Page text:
A former shoeshine boy now worth hundreds of millions of dollars, Luiz Barsi has been called the “Brazilian Warren Buffet” for his ultrasharp investing acumen.
But getting rich was never his goal, says the Sao Paulo tycoon.
Above all, he says, “I didn’t want to be poor again.”
At 84 years old, Barsi could easily stay on a private island counting his fortune — estimated at four billion reais ($800 million) by Forbes magazine.
Instead, he still goes to work every day, both out of “addiction” and because “I can’t let the wheel stop turning,” the white-haired octogenarian tells AFP at his offices in central Sao Paulo.
“If the wheel stops, I go back to being who I was,” says Barsi, one of the biggest individual investors on the Sao Paulo stock exchange, the largest in Latin America.
His father died when he was one, leaving him and his mother to fend for themselves as best they could, living in shared low-income housing in the working-class neighborhood of Bras.
“Going back there was a constant reminder I desperately needed to improve my life,” he wrote in his autobiography, published last year.
Besides shining shoes, Barsi used to sell candy at the movies and work as an office boy — all while keeping up his studies, finally earning degrees in law plus economics and accounting.
Starting out from nothing, he began trading stocks in the late 1960s.
Separated from his first wife and with four kids to raise — he later had a fifth with his second wife — he started looking for “new ways to make money without a lot to invest,” even as he kept up his day job as an auditor, he says.
The investment philosophy he developed has fueled the comparisons between him and Buffett, the 93-year-old US magnate famed for his frugality and eagle-eyed investing.
Good investors must “control their ego” and stick to a no-frills lifestyle, says Barsi, sporting a simple polo shirt that belies his status as one of the wealthiest people in Brazil.
He says his success came from “discipline” and “making few mistakes.”
And it took time.
“Nobody gets rich overnight,” he says, contrasting himself with other investors on the Sao Paulo stock exchange.
“Most of them are speculators — they’ve turned the stock market into a casino.”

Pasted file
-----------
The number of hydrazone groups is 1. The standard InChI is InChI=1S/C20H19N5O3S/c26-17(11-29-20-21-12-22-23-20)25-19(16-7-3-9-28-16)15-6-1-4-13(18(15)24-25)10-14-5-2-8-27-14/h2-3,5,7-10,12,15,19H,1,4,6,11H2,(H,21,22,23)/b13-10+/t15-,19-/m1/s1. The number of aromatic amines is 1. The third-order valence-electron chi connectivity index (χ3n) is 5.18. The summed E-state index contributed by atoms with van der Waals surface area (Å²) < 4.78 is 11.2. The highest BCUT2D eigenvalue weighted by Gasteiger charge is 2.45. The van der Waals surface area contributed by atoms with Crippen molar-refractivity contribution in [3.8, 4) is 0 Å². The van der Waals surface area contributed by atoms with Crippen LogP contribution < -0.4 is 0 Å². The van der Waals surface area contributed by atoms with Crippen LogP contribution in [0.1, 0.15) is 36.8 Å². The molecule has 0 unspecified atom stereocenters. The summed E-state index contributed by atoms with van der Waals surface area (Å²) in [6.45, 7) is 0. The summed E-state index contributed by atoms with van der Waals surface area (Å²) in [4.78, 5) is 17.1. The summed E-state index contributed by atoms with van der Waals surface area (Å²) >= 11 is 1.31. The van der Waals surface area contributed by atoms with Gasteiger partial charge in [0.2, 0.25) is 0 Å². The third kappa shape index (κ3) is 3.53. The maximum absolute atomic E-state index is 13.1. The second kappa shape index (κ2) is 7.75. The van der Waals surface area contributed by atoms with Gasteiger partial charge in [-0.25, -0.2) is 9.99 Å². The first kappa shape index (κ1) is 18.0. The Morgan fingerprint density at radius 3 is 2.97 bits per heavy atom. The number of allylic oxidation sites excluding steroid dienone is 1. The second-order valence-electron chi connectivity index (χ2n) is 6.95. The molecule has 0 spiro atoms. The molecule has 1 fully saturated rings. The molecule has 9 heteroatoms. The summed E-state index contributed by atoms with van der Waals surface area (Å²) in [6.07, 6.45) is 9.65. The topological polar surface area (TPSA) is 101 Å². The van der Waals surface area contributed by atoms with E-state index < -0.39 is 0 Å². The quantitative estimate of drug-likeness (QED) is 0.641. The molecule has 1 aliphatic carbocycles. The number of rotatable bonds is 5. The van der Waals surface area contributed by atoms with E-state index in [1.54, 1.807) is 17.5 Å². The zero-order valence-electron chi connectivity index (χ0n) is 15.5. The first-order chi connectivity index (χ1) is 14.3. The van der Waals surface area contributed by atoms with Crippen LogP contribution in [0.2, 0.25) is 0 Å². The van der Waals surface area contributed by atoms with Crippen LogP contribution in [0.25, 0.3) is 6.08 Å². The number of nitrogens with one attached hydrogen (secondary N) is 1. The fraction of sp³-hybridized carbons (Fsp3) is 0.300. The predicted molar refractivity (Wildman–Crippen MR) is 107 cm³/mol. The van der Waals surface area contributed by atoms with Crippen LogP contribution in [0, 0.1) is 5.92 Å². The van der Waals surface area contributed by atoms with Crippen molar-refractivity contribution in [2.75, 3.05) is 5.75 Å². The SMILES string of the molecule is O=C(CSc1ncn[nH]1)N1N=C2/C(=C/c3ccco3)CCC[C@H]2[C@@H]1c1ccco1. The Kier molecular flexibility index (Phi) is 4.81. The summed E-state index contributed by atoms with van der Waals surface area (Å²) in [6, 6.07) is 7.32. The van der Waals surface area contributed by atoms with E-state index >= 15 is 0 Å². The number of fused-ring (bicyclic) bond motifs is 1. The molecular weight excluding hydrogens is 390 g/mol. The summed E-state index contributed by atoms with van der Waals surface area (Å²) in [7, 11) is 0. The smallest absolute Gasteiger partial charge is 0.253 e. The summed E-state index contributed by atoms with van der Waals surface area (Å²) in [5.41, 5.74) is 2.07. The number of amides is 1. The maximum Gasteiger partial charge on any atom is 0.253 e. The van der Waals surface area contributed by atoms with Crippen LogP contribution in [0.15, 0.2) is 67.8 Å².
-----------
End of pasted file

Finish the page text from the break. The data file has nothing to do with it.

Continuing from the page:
He is equally dismissive of trends such as crypto-currency — a “fantasy,” he says.
Barsi’s method is to buy large amounts of shares when prices are low, favoring “perennial” sectors, such as energy, banking and paper products.
One thing above all is key: dividends.
Barsi, who calls himself a “mini-owner” of the companies he invests in, says stocks should guarantee a monthly payout.
He currently makes around $200,000 a day in dividends, according to his daughter Louise, who cofounded an investment education program in 2019 that teaches the “Barsi strategy” to people aspiring to follow in his footsteps.
Money, not politics
Barsi’s methods have largely withstood Brazil’s various busts over the years.
“My success was trusting in markets, not governments,” he says, adding he turned down offers to get involved in politics.
“I like money, not titles.”
He is critical of President Luiz Inacio Lula da Silva, saying the veteran leftist’s government “doesn’t invest in generating wealth… it just distributes money it doesn’t have.”
But far-right ex-president Jair Bolsonaro, whom Lula beat in a divisive election last year, was “not much better,” he says.
Barsi lashes out at legislation currently before Congress that would tax offshore firms and investment funds for the “super-rich.”
Plans for a dividend tax are also in the works.
“Tax any more, and what little (investment) we have will vanish.”